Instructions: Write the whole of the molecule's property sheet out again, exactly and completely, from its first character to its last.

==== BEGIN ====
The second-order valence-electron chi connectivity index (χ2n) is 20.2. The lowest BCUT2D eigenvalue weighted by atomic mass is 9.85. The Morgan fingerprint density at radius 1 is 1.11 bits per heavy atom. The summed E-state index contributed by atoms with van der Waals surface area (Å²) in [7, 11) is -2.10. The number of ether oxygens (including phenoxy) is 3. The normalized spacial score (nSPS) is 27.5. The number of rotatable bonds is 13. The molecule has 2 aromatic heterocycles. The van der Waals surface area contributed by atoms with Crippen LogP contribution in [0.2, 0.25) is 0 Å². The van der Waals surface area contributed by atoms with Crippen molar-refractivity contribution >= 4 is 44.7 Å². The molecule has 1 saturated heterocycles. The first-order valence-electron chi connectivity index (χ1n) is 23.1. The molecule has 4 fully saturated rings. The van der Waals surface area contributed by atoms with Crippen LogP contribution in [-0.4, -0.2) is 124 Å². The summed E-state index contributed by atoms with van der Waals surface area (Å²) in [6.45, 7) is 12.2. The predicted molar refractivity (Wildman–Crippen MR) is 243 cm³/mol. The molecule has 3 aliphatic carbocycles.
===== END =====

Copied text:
The second-order valence-electron chi connectivity index (χ2n) is 20.2. The lowest BCUT2D eigenvalue weighted by atomic mass is 9.85. The Morgan fingerprint density at radius 1 is 1.11 bits per heavy atom. The summed E-state index contributed by atoms with van der Waals surface area (Å²) in [7, 11) is -2.10. The number of ether oxygens (including phenoxy) is 3. The normalized spacial score (nSPS) is 27.5. The number of rotatable bonds is 13. The molecule has 2 aromatic heterocycles. The van der Waals surface area contributed by atoms with Crippen LogP contribution in [0.2, 0.25) is 0 Å². The van der Waals surface area contributed by atoms with Crippen molar-refractivity contribution >= 4 is 44.7 Å². The molecule has 1 saturated heterocycles. The first-order valence-electron chi connectivity index (χ1n) is 23.1. The molecule has 4 fully saturated rings. The van der Waals surface area contributed by atoms with Crippen LogP contribution in [-0.4, -0.2) is 124 Å². The summed E-state index contributed by atoms with van der Waals surface area (Å²) in [6.45, 7) is 12.2. The predicted molar refractivity (Wildman–Crippen MR) is 243 cm³/mol. The molecule has 3 aliphatic carbocycles.